"Suppose the Martians defined the complex numbers by adjoining a root
of 1 they called j. And when the Earth and Martians start
talking, they have to translate i to be either j or
j. So we take i to j because I think that's what
the scientists will decide."
 "But it was later discovered that most martians are left handed, so
the philosophers decide its better to send i to j
instead."
As heard in the SIMS Colloquium, July 17 1997
 "If you solve a problem that has been around for a couple of
centuries, you should replace it by another problem to give other
people something to do for posterity."
 "I think Andrew Wiles is working on a problem he can claim he solved,
but lost the solution in a computer crash."
 "I'll show you how to discover all of this by yourself, assuming that
you are Fermat."
As widely reported in the Berkeley Math Department, c. 1997.
 [Seminar speaker has stated a theorem incorrectly; he is trying
to remember what the hypothesis should be to make the statement
true, and muses, 'What do I need to do to make this statement
true?'] "Well, you could always put a Not in front of it."
As heard in the AMSMAA Invited Address, Harmonic numbers and
the ABC Conjecture, San Diego, January 8, 2002
 "Nowadays, when a Number Theorist applies for a grant, he says that
Number Theory is used in cryptography, and so doing Number Theory is
good for National Security. Back then, since it was before the
discovery of America, they said Number Theory is used in music. But I
won't comment on the progress of civilization since then."
 "The name of the ABC Conjecture is derived from the equation
a+b=c. If Masser and Oesterlé had started somewhere else
in the alphabet, it might have been known as the XYZ
Conjecture. And if my trip to San Diego had been sponsored by the
Royal Dutch Airlines..."
 "Recreational Number Theory is that branch of Number Theory which is
too difficult for serious study."
 "A mathematics lecture without a proof is like a movie without a love
scene... This is already my third proof, make of that what you will."
As heard in the Invited Lecture, Pi in de Pieterskerk, AMS
Banquet, San Diego, January 9 2002
 "Since this is an after dinner speech, there won't be more mathematics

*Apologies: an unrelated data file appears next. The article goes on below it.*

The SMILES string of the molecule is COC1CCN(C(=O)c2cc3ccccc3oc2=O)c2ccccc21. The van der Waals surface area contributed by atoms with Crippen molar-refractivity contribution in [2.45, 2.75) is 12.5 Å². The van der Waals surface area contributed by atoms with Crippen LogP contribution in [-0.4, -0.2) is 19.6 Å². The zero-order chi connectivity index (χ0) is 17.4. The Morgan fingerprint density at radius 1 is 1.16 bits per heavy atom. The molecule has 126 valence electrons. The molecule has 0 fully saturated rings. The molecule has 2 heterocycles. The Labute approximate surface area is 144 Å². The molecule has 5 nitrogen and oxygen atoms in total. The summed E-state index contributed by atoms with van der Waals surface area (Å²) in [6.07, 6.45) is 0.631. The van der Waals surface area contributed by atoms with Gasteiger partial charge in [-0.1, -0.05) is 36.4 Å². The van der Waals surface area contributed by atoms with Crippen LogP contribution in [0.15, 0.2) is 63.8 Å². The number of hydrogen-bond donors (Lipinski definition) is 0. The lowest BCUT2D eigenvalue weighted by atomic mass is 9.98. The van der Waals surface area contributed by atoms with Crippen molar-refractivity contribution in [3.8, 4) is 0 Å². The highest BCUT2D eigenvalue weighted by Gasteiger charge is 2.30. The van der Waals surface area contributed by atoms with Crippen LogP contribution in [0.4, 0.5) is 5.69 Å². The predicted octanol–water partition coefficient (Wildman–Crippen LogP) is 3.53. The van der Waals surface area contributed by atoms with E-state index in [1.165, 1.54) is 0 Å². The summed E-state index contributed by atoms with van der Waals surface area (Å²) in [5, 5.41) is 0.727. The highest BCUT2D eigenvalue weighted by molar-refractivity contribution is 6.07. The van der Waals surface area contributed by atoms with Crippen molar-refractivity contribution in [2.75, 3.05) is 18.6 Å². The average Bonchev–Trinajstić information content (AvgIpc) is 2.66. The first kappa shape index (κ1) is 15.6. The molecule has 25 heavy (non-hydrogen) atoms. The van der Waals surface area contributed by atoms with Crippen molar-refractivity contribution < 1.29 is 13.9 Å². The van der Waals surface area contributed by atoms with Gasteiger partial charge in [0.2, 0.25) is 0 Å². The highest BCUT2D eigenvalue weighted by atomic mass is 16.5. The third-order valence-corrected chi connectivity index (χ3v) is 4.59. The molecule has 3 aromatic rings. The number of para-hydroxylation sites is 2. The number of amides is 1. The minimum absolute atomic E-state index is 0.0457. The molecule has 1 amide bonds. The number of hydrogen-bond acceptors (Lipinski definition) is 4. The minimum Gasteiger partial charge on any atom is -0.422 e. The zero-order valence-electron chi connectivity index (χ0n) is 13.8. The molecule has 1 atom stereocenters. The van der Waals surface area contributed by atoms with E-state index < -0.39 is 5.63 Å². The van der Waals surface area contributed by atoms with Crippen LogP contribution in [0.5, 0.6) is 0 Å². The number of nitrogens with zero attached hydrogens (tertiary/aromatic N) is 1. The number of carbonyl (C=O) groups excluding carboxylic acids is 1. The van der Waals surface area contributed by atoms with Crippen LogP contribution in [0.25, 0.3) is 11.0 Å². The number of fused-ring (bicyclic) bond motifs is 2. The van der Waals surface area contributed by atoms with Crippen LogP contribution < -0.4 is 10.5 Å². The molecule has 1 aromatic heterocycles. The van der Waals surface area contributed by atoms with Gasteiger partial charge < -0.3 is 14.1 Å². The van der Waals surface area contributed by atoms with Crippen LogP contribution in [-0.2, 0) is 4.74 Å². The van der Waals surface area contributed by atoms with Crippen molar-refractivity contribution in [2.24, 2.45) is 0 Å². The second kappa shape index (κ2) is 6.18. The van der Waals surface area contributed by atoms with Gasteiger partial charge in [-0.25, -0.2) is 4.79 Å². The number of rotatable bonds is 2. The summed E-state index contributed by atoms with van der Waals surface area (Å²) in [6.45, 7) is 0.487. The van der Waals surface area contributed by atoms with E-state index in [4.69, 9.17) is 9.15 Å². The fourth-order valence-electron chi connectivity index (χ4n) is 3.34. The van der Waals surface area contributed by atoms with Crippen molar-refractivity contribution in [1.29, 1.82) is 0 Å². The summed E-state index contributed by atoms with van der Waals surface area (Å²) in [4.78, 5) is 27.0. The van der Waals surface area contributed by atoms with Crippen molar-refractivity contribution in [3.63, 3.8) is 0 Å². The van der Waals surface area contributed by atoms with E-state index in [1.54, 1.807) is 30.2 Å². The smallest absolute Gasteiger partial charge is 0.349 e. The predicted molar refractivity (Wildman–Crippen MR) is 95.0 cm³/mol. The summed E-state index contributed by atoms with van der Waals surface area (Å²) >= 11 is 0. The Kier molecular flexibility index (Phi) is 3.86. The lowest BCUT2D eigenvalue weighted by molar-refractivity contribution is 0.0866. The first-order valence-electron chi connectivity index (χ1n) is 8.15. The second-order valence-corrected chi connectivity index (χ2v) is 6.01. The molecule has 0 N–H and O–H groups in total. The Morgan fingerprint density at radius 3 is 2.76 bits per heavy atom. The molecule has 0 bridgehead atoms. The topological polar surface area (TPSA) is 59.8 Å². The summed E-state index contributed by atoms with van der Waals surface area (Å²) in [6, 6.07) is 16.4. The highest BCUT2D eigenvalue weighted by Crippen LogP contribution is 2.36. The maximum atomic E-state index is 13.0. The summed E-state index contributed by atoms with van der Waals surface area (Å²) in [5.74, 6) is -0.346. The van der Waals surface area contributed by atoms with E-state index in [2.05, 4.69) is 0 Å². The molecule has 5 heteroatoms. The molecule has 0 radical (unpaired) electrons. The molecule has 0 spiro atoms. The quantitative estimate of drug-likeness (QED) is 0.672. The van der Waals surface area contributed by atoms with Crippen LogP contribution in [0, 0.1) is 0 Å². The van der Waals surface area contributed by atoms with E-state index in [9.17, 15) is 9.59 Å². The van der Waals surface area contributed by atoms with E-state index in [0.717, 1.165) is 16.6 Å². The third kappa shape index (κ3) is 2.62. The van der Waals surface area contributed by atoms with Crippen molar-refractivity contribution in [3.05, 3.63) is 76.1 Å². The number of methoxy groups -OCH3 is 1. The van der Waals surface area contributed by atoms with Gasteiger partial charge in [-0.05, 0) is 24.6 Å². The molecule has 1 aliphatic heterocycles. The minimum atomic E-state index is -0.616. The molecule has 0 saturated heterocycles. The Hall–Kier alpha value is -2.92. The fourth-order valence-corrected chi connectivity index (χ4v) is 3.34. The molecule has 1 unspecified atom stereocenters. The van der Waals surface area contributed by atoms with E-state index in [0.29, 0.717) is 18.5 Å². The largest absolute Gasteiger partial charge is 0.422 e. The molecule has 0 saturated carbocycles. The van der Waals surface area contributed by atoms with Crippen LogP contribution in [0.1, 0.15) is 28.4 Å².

than there is 'pi' in 'de Pieterskerk.'"
 "This date [1616] is wrong, since van Ceulen died in 1610, and we may
assume he did it [calculated several digits of pi] during his lifetime."
 "If there are experts in prime numbers, then there certainly must
exist experts in English travelers to Leiden in the 17th century."
 "Everyone had to be there at 19:45 and wait 15 minutes so the Prince
could make an entrance. Well, that is the way it works in our
democracy."

"We needed to figure out how to unveil a monument. First we thought we
could go to the bookstore and buy a book 'How to unveil your own
monument', but no such book existed. So we then thought we would
consult Holland's leading experts on unveiling monuments, namely the
Royal Family."
As heard in the AMS Colloquium Lectures, Joint Mathematics
Meetings, San Antonio, January 1214 2006
 "Being an uncountable field, we cannot hope to represent all of
C, so we should consider it as having some sort of dim
existence far off in the distance."
 "If I had prepared my talk on a laptop, my last statement would
have been printed in red and would now be flashing at you."
 "[The symbols K(\/K*), K{\/K*}, K[\/K*]] all have different
meanings; they are not merely flowery variations in my mathematical
writing. I sincerely hope that you are not bracketblind."
 "[New archief voor Wiskunde] is like the Notices of the
AMS, only it is in Dutch and therefore much better."
 "Two to the zeroth power is 1; two to the first power is 2; two
to the second power is 4; two to the fourth power is 16; two to the
sixteenth power is 65536. The next value is two to the 65536th power,
and it would probably take me the whole hour to pronounce. I do not
want to spend my time that way, so I decided not to memorize it."
 "We will finish [the series of lectures] tomorrow. So, same topic,
same room, same time, same speaker, different transparencies."
 "I figure that before I give this problem to a grad student, I
will think a little bit about it."